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How to win the Texas-Oklahoma game, according to the numbers

The Red River Shootout is on Saturday. (Sorry, AT&T. You pay the schools to use that awful Red River Showdown moniker, you don't pay me.) And while this isn't a vintage version of the Red River rivalry -- with one coming in at 3-2 and the other rebounding from a home loss to Iowa State -- even at its worst, Texas-OU is like nothing else in college football and nothing else in sports. Two hated rivals traveling to a neutral site almost perfectly equidistant from each campus -- a neutral site that happens to be one of the sport's oldest cathedrals, surrounded by people riding a ferris wheel and eating deep fried Skittles.

And while each game is its own snowflake, they all tend to follow the same pattern. Coaches come and go, rosters turn over, styles evolve, fortunes rise and fall, but the path to winning at the Cotton Bowl remains largely the same.

I examined the last 10 box scores to find which stats correlate with winning and which ones don't. We'll break it down by category.

Leading at halftime is critically important
- Team that scores first: 6 wins, 4 losses
- Team that leads at halftime: 7-2
- Team that leads after the third quarter: 9-0

These two schools have been as good as anyone offensively this century, and neither has mounted a comeback of any consequence. Texas rallied from two halftime deficits in back-to-back games in 2008-09. The halftime scores in those games were 21-20 and 6-3, and the Longhorns had Colt McCoy at quarterback.

The team that leads after three quarters is 18-1 in this game since 1997.

One other note: Oklahoma scored first in six straight games from 2007-12, and Texas has scored first in the last four games.

Game-changing plays are, well, game-changing plays
- Team that forces more turnovers: 8-1
- Team that scores more non-offensive touchdowns: 4-1
- Team that records more sacks: 6-2

Winning the non-offensive touchdown battle is an almost guaranteed shortcut to winning the game. Proof comes in the 2014 game, Charlie Strong's first. Texas out-gained Oklahoma by 260 yards and more than doubled the Sooners' first downs output (24-11), but allowed an interception and a kickoff to be returned for a touchdown and lost the game, 31-26.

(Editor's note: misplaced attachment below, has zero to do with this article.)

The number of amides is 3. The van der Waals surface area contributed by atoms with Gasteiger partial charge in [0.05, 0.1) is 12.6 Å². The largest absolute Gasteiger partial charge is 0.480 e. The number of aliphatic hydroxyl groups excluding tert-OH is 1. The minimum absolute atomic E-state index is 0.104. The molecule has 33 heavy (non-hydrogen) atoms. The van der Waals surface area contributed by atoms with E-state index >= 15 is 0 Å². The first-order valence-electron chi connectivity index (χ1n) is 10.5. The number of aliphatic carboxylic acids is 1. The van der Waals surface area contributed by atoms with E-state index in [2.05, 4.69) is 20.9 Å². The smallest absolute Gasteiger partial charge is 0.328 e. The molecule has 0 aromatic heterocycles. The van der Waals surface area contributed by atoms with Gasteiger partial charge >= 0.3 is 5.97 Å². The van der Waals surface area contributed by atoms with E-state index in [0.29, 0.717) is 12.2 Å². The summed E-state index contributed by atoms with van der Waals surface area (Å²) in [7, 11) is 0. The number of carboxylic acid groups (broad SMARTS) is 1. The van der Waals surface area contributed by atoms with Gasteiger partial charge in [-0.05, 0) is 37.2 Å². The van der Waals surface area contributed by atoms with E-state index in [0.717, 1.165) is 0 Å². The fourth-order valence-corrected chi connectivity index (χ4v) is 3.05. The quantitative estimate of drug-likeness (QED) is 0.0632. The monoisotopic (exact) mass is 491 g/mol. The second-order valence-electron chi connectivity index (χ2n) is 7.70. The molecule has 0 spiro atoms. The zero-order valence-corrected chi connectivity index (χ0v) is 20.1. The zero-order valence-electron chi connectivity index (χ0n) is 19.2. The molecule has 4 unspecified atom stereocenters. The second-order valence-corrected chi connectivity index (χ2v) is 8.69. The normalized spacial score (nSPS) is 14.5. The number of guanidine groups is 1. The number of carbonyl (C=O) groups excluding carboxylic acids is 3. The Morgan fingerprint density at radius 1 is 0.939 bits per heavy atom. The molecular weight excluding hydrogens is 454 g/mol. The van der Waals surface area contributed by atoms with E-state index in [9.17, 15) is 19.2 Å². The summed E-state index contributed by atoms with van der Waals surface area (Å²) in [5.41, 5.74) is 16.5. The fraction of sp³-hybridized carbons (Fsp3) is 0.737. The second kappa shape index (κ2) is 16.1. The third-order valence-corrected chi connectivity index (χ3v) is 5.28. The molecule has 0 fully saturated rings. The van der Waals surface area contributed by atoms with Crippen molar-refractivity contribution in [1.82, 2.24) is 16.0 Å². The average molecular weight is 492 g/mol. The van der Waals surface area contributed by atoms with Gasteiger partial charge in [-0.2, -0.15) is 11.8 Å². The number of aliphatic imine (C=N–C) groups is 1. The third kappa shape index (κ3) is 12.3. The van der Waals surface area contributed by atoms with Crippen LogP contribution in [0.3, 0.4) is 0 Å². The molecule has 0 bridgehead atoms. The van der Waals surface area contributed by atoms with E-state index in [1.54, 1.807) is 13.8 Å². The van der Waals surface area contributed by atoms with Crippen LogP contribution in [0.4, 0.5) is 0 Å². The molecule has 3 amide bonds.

The exception to this came in 2012, when Texas cornerback Carrington Byndom returned an interception for a touchdown -- and cut the Longhorns' deficit to 36-8. Really. Oklahoma won the game, 63-21.

Short of that, the path to winning the game is keeping your offense on the field
- Team that runs for more yards: 9-1
- Team that runs for more yards per carry: 8-2
- Team that throws for more yards per attempt: 4-6
- Team that gains more total yards: 7-3
- Team that averages more yards per play: 5-5
- Team that amounts more time of possession: 8-2
- Team that wins on third down: 7-1
- Team that gains more first downs: 7-2

Between Colt McCoy, Sam Bradford, Landry Jones, Baker Mayfield and, uh, Colt McCoy, perhaps no rivalry game has had better quarterbacks in the last decade than this one -- and those talented arms weren't what won those games. The team that has a more explosive, efficient passing game actually has a losing record this decade.

Efficiency doesn't matter in this game, accumulation does. Staying on the field for the sake of staying on the field. Teams that run for more yards per carry are actually slightly worse than teams that run for more yards, period, because simply being on the field and keeping the other guys' offense on the sideline is how you win the Red River Shootout.

Is there anything earth-shattering here? No. Examine past box scores of any series and you'll find the team that forces more turnovers, wins on third down and leads after three quarters is going to win more often than not. Maybe we'll do a similar exercise before Michigan-Ohio State or the Iron Bowl.

But it's interesting to lay it all out before hand so we can look back Saturday and see which team followed the path to victory and which team didn't. For instance, these numbers clearly state Sam Ehlinger should start at quarterback for Texas.

Or, maybe Baker Mayfield will throw for 600 yards with two pick-sixes and five touchdowns in an Oklahoma win and render all this history moot.

That's the beauty of sports. You never know what's going to happen until it happens. But sometimes you have a pretty good idea.